Arizona Coyotes sue Phoenix for trying to ‘sabotage’ Tempe development

The lawsuit claims the city would owe Bluebird Development $2.3 billion
The $2 billion entertainment district was proposed to be built on 46 acres of land currently...
The $2 billion entertainment district was proposed to be built on 46 acres of land currently used as a landfill on the corner of Rio Salado Parkway and Priest Drive.(Arizona Coyotes)
Published: Apr. 5, 2023 at 2:47 PM MST|Updated: Apr. 5, 2023 at 5:06 PM MST
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TEMPE, AZ (3TV/CBS 5) — The drama between Phoenix Sky Harbor and the Tempe Entertainment District has grown $2.3 billion dollars bigger. This is due to the Arizona Coyotes and Bluebird Development suing the city of Phoenix for what they claim is “sabotage” and “reneging on its public promise not to oppose” after Sky Harbor filed its lawsuit March 27.

The lawsuit, obtained by Arizona’s Family, says during a Nov. 29, 2022 meeting with the Tempe City Council, Sky Harbor’s airport director made a statement the council interpreted as a “green light to proceed.” The suit also says the city’s interpretation was confirmed after the airport posted a statement to its website a few days after the meeting. The suit highlights a sentence in the second paragraph that says, “Negotiations wrapped up successfully with the developer prior to the Tempe City Council vote.”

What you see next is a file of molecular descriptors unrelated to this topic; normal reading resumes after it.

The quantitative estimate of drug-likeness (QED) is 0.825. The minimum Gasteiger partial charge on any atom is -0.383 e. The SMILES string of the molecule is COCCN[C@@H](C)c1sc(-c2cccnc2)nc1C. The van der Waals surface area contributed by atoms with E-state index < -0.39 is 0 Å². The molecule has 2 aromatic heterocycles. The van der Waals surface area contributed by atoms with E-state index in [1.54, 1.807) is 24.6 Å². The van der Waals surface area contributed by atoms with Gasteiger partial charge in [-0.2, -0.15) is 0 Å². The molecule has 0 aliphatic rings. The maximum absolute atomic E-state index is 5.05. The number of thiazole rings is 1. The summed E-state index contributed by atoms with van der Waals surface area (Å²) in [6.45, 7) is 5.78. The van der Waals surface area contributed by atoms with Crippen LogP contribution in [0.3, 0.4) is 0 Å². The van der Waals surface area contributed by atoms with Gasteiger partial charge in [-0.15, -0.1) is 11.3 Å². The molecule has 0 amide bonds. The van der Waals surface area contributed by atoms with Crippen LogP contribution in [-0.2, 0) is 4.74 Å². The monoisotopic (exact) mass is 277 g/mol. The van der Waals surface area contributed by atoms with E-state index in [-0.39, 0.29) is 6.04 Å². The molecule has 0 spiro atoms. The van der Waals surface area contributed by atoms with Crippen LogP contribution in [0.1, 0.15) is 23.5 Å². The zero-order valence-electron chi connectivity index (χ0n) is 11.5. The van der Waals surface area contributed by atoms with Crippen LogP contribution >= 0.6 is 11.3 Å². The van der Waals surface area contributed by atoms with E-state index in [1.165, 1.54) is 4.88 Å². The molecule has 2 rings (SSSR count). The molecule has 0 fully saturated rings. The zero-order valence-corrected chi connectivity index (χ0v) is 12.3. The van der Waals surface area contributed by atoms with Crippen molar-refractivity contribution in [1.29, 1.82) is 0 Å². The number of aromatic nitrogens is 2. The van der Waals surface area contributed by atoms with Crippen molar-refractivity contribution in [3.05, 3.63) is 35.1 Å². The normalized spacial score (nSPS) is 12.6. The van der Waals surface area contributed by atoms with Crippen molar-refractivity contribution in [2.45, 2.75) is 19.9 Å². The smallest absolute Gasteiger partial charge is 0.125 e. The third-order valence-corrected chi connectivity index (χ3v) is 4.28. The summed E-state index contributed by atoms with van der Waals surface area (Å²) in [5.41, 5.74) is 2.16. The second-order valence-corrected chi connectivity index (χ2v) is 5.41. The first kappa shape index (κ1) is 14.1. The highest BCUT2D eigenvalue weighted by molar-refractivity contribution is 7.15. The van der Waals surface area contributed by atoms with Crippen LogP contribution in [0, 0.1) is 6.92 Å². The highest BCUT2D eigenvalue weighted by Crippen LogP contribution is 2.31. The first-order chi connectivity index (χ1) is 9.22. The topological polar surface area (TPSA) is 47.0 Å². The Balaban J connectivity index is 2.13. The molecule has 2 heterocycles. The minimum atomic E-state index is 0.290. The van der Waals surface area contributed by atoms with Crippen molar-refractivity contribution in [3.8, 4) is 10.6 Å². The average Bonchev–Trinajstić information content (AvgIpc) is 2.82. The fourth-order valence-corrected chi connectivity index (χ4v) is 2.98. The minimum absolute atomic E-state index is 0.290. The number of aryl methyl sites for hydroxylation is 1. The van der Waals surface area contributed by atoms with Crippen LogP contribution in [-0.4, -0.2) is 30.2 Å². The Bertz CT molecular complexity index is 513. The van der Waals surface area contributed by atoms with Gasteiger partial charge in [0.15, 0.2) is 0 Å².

When asked for comment, Phoenix Sky Harbor says Bluebird Development’s anger is “misdirected.”

The $2.3 billion claim amount in the lawsuit is the same estimated cost to develop and construct the land, which is currently a landfill, into an entertainment area. The development is intended to be the NHL team’s future home as well as dining, other entertainment, residential, and shopping opportunities. The fight is over the proposed residential area of the construction, a 1.2 square mile area less than two miles from the airport runway. Officials claim the area is exposed to high noise levels from airplanes and unsuitable for housing. Lawyers cited a formal agreement between the two cities in 1994, where Tempe said no homes would be built under the flight path.

Phoenix Sky Harbor tells us the noise from the airport and the planes is their biggest concern for the area, but Tempe says they’ve added stipulations to ensure people who decide to live and work in the area understand that and know if they try to sue the airport, they will lose. Tempe voters will decide the fate of the proposed project through a special election in May.